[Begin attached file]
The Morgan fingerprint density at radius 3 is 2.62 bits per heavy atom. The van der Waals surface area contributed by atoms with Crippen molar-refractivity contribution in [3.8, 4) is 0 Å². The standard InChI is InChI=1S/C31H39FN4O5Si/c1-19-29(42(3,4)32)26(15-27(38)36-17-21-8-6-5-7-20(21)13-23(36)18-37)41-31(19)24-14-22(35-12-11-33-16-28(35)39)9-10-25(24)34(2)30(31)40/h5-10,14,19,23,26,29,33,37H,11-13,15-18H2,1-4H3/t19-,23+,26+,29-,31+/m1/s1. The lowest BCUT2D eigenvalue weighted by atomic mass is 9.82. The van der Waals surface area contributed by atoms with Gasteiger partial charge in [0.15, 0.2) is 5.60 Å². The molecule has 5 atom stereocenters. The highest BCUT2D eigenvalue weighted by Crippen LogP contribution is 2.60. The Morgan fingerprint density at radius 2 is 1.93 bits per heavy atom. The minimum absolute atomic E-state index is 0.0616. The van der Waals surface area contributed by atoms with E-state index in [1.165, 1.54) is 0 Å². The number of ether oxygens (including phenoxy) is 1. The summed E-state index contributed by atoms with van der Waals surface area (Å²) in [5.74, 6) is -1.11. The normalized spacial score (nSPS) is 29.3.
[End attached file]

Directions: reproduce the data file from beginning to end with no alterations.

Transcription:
The Morgan fingerprint density at radius 3 is 2.62 bits per heavy atom. The van der Waals surface area contributed by atoms with Crippen molar-refractivity contribution in [3.8, 4) is 0 Å². The standard InChI is InChI=1S/C31H39FN4O5Si/c1-19-29(42(3,4)32)26(15-27(38)36-17-21-8-6-5-7-20(21)13-23(36)18-37)41-31(19)24-14-22(35-12-11-33-16-28(35)39)9-10-25(24)34(2)30(31)40/h5-10,14,19,23,26,29,33,37H,11-13,15-18H2,1-4H3/t19-,23+,26+,29-,31+/m1/s1. The lowest BCUT2D eigenvalue weighted by atomic mass is 9.82. The van der Waals surface area contributed by atoms with Gasteiger partial charge in [0.15, 0.2) is 5.60 Å². The molecule has 5 atom stereocenters. The highest BCUT2D eigenvalue weighted by Crippen LogP contribution is 2.60. The Morgan fingerprint density at radius 2 is 1.93 bits per heavy atom. The minimum absolute atomic E-state index is 0.0616. The van der Waals surface area contributed by atoms with E-state index in [1.165, 1.54) is 0 Å². The number of ether oxygens (including phenoxy) is 1. The summed E-state index contributed by atoms with van der Waals surface area (Å²) in [5.74, 6) is -1.11. The normalized spacial score (nSPS) is 29.3.